Senmao Zhang et al demonstrated a significant association between parental alcohol consumption and the risk of congenital heart diseases (CHDs) in offspring. The team found that consumption of alcohol three months before pregnancy or during the first trimester was associated with a 44% increased risk of CHD for fathers and 16% for mothers, compared to not drinking. Binge drinking was related to a 52% higher likelihood of these birth defects for men and 16% for women. The researchers compiled data published between 1991 and 2019, which amounted to 55 studies including 41,747 babies with congenital heart disease and 297,587 without. A nonlinear dose-response relationship between parental alcohol exposure and risk of total CHDs was observed. With an increase in parental alcohol consumption, the risk of total CHDs in offspring also gradually increases. The research highlights the necessity of improving awareness to prevent alcohol exposure during preconception and conception periods.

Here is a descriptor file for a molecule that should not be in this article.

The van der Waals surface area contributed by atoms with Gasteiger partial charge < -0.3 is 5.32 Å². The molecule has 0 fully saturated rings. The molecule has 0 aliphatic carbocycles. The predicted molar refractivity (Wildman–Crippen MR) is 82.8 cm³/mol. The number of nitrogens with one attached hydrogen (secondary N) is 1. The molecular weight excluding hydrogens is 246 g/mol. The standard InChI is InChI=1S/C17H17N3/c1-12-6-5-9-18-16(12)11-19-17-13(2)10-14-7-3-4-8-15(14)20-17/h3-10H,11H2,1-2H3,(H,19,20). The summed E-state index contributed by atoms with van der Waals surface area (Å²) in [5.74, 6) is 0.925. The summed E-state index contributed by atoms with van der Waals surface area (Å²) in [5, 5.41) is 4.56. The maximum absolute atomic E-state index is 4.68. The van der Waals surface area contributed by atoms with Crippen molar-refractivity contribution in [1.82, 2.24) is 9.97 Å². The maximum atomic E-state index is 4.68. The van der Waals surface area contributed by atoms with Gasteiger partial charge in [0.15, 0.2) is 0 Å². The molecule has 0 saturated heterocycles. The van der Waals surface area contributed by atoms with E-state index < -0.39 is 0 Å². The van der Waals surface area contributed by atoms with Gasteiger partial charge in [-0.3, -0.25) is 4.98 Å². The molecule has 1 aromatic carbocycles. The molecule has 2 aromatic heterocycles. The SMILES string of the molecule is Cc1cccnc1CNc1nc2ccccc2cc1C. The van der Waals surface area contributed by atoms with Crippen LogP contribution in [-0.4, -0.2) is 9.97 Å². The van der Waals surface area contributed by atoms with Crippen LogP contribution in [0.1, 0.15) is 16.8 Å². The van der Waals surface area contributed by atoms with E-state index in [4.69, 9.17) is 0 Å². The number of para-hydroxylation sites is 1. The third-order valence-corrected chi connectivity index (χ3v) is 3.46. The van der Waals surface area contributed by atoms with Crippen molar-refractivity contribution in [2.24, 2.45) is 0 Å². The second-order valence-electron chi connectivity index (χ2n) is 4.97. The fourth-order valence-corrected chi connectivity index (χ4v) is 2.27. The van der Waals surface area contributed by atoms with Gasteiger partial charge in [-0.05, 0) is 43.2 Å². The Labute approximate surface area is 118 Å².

Source: European Journal of Preventive Cardiology October 2, 2019 https://doi.org/10.1177/2047487319874530